So this is a crypto conversation that goes way beyond Bitcoin. It?s about what will happen when we build the foundation for truly digital economies, with digital money, digital goods, and digital ownership. It?s about technologies that could unlock a renaissance of creativity or an orgy of commercialization. Or both. And it?s about whether we are mistaking problems of power for problems of technology, and what might happen if we fix the technologies without changing the power structures. As everyone in this debate agrees, we made a lot of mistakes with the internet we have. How do we avoid them on the internet we?re building?

My guest today is Katie Haun. Haun is a general partner at the venture firm A16Z, also known as Andreesen-Horowitz. She?s a former Supreme Court clerk and federal prosecutor who has focused on cybercrime and prosecuted corrupt agents involved in Silk Road, the first big darknet market. So she saw the dark side of crypto first, and now, at A16Z, she?s a leader of one of the biggest crypto venture funds there is. So this is a conversation about the world crypto might create, conducted with as little technical jargon as we could manage. Enjoy!

I also want to note that this will be the last episode I host until January. I?m going on paternity leave for the next few months, and we?re going to have an absolutely all-star lineup of guest hosts while I?m gone. That lineup will include Jamelle Bouie, Ross Douthat, Tressie McMillan Cottom, Nicole Hemmer, Heather McGhee, David Brooks, Julia Galef, and the one, the only, Rogé Karma. I?m excited to be a listener and trust me, you should be too. 

One last bit of housekeeping: The Times?s Opinion section is looking for an editorial assistant to work with Michelle Goldberg and me on fact-checking our columns and doing some editorial research and clerical work. This is a great, entry-level role at The Times. It needs a year of journalism experience, and on my end, I?m particularly looking for candidates with a demonstrable obsession with policy analysis and social science research. You can find more information at http://nytco.com/careers.

Mentioned:

?NFTs and a Thousand True Fans? by Chris Dixon

Book recommendations:

The Company by John Micklethwait and Adrian Wooldridge

My Life in Full by Indra Nooyi

Palace Walk by Naguib Mahfouz

You can find transcripts (posted midday) and more episodes of "The Ezra Klein Show" at nytimes.com/ezra-klein-podcast, and you can find Ezra on Twitter @ezraklein. Book recommendations from all our guests are listed at https://www.nytimes.com/article/ezra-klein-show-book-recs.

Thoughts? Guest suggestions? Email us at [email protected]

?The Ezra Klein Show? is produced by Annie Galvin, Jeff Geld and Rogé Karma; fact-checking by Michelle Harris; original music by Isaac Jones; mixing by Jeff Geld, audience strategy by Shannon Busta. Special thanks to Kristin Lin.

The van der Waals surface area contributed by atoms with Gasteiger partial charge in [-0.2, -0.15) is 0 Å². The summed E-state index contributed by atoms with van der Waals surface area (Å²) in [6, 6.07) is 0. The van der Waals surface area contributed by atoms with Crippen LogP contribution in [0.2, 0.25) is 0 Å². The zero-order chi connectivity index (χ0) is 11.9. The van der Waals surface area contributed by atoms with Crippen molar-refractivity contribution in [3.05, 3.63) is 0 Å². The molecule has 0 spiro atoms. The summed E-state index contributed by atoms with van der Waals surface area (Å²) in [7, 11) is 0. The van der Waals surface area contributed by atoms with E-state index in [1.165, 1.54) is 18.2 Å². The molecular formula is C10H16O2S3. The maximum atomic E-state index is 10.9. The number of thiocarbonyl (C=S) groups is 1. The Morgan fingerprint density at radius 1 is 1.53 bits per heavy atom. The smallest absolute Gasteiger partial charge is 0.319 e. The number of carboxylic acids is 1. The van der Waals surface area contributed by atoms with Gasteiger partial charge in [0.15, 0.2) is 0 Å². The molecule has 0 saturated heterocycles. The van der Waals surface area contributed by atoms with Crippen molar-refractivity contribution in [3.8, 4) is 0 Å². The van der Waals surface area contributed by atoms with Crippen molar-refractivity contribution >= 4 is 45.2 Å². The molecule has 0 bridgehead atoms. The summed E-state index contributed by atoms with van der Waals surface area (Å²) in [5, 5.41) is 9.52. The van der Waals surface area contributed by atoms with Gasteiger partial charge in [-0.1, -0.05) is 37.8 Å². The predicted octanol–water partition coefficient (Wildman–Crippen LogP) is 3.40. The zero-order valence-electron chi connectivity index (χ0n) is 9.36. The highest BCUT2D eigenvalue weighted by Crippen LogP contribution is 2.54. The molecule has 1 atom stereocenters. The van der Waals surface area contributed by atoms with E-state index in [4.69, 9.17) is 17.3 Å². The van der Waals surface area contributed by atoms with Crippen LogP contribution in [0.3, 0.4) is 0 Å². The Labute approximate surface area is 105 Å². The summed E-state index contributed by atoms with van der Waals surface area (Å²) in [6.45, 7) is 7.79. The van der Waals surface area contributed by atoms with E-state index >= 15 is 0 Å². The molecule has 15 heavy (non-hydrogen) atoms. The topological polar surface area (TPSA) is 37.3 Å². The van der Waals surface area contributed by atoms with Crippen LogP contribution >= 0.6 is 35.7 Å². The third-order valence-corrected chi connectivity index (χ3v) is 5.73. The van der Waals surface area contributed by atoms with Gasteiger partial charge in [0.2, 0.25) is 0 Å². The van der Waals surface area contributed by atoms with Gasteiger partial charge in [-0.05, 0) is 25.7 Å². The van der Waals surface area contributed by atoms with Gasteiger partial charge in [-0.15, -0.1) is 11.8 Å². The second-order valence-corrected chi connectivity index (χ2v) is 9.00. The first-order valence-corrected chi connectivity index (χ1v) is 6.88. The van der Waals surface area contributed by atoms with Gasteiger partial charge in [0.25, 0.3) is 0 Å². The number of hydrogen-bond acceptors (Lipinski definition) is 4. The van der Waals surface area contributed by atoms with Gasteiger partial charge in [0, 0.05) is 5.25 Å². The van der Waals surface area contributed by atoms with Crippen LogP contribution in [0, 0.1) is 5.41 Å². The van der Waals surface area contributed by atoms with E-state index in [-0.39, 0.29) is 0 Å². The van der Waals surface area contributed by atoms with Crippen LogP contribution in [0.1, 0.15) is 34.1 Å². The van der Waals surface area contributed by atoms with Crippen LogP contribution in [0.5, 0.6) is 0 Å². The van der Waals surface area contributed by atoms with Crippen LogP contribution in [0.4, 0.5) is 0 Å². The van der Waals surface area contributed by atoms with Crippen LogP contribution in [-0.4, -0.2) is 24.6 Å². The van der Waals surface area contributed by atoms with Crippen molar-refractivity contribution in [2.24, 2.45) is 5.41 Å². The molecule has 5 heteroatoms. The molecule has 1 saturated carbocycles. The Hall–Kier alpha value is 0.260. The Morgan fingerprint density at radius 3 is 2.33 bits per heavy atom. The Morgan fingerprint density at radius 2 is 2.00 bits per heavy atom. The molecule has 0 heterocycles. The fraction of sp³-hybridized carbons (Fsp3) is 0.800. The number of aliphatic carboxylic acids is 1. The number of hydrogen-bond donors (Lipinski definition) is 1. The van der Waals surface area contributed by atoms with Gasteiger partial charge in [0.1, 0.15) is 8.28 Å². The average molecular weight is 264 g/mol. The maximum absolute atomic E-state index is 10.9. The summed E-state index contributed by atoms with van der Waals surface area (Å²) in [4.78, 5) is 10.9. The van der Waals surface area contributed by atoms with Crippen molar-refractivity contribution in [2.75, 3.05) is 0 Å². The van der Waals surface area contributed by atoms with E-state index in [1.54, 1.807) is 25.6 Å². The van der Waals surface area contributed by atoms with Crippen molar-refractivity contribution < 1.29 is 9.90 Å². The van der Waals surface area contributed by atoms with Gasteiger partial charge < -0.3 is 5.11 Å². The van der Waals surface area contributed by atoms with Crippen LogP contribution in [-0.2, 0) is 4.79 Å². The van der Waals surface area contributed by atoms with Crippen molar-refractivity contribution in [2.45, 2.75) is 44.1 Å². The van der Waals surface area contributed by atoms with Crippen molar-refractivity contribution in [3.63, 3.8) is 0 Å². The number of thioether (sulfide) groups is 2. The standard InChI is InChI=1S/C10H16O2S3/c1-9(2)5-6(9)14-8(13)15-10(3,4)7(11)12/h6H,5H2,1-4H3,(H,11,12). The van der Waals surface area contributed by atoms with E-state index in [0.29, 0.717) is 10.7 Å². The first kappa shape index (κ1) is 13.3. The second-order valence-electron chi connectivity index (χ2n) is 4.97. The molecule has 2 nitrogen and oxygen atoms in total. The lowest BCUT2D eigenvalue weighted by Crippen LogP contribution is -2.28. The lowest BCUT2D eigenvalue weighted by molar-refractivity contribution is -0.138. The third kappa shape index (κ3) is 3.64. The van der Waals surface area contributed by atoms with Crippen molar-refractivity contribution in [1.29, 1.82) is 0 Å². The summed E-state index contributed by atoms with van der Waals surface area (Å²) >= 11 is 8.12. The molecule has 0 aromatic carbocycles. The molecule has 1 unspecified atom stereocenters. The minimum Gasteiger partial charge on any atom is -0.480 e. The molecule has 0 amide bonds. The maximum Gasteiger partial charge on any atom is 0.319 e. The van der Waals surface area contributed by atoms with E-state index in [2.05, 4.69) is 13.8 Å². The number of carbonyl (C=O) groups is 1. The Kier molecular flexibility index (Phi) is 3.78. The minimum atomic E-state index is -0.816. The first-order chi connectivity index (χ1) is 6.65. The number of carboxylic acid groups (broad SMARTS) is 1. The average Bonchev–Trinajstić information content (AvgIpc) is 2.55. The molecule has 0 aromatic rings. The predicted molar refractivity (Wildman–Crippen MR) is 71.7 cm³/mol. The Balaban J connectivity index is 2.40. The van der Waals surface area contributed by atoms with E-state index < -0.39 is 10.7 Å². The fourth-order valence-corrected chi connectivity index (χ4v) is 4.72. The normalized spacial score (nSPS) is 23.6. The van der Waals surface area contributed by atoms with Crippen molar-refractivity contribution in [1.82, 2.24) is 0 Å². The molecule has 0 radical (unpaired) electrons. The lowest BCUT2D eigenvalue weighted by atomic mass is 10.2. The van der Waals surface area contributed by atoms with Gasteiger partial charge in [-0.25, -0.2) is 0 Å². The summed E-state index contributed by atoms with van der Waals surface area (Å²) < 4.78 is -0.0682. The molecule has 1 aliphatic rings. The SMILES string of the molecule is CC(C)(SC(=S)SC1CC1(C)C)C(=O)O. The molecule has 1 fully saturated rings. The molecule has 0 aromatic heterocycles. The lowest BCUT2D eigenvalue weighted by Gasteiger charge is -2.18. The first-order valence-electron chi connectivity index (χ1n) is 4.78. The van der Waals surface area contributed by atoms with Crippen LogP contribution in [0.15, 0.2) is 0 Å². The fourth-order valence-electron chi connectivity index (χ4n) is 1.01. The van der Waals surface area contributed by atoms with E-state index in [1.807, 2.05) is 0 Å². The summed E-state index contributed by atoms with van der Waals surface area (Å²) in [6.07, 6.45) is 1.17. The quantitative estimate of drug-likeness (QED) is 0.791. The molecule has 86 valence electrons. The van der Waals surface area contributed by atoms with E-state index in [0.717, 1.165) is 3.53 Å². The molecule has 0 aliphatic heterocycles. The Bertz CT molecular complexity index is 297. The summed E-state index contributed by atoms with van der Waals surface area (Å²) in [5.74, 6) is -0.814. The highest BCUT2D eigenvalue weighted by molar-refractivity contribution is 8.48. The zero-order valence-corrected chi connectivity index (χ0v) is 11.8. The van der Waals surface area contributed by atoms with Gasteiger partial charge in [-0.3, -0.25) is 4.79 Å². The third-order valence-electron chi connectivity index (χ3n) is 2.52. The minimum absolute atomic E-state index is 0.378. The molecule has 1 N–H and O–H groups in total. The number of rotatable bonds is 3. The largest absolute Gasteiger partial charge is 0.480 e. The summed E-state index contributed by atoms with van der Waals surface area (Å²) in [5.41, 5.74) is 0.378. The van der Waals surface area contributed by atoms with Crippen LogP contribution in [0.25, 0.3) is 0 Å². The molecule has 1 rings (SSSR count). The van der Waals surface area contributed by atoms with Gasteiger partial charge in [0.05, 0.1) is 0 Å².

2021-10-15
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Lessons on Living Well, From Nick Offerman

Nick Offerman is best known for his role as Ron Swanson, the mustachioed, libertarian outdoorsman who led the Pawnee, Ind., Parks and Recreation Department on the beloved show ?Parks and Recreation.? But there?s more to Offerman than Swanson: His new book, ?Where the Deer and the Antelope Play,? was inspired in part by his conversation with the agrarian poet-philosopher Wendell Berry, and a hiking trip he took with the writer George Saunders and the musician Jeff Tweedy (both of whom you may remember from past episodes of this show).

Offerman is fascinating. He plays, inhabits and ultimately subverts a kind of camp masculinity. Some of it is real. He really does own a woodworking shop. He really did release a whiskey with Lagavulin. But some of it is a container Offerman is using to try to get people to think about different ways to live. Like his famed character, Offerman loves the outdoors and thinks we?ve lost touch with the role it should play in our lives and the role it has played in our past. That?s the subject of his book, and to some degree, of this conversation. But Offerman is also just a wonderful storyteller and possessed of a generous, earthy wisdom. So this one is a delight.

Mentioned:

The Unsettling of America by Wendell Berry

Book Recommendations:

Fidelity by Wendell Berry

Wanderlust by Rebecca Solnit

Girls and Sex by Peggy Orenstein

Boys and Sex by Peggy Orenstein

You can find transcripts (posted midday) and more episodes of "The Ezra Klein Show" at nytimes.com/ezra-klein-podcast, and you can find Ezra on Twitter @ezraklein. Book recommendations from our guests are listed at https://www.nytimes.com/article/ezra-klein-show-book-recs.

Thoughts? Guest suggestions? Email us at [email protected]

?The Ezra Klein Show? is produced by Annie Galvin, Jeff Geld and Rogé Karma; fact-checking by Andrea López Cruzado and Michelle Harris; original music by Isaac Jones; mixing by Jeff Geld, audience strategy by Shannon Busta. Special thanks to Kristin Lin.

Love listening to New York Times podcasts? Help us test a new audio product in beta and give us your thoughts to shape what it becomes. Visit nytimes.com/audio to join the beta.

2021-10-12
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Let's Talk About the Anxiety Freedom Can Cause

Maggie Nelson is a poet, critic and cultural theorist whose work includes the award-winning 2016 book ?The Argonauts.? Her newest work, ?On Freedom,? pierces right into the heart of America?s founding idea: What if there?s no such thing as freedom, at least not freedom as a state of enduring liberation?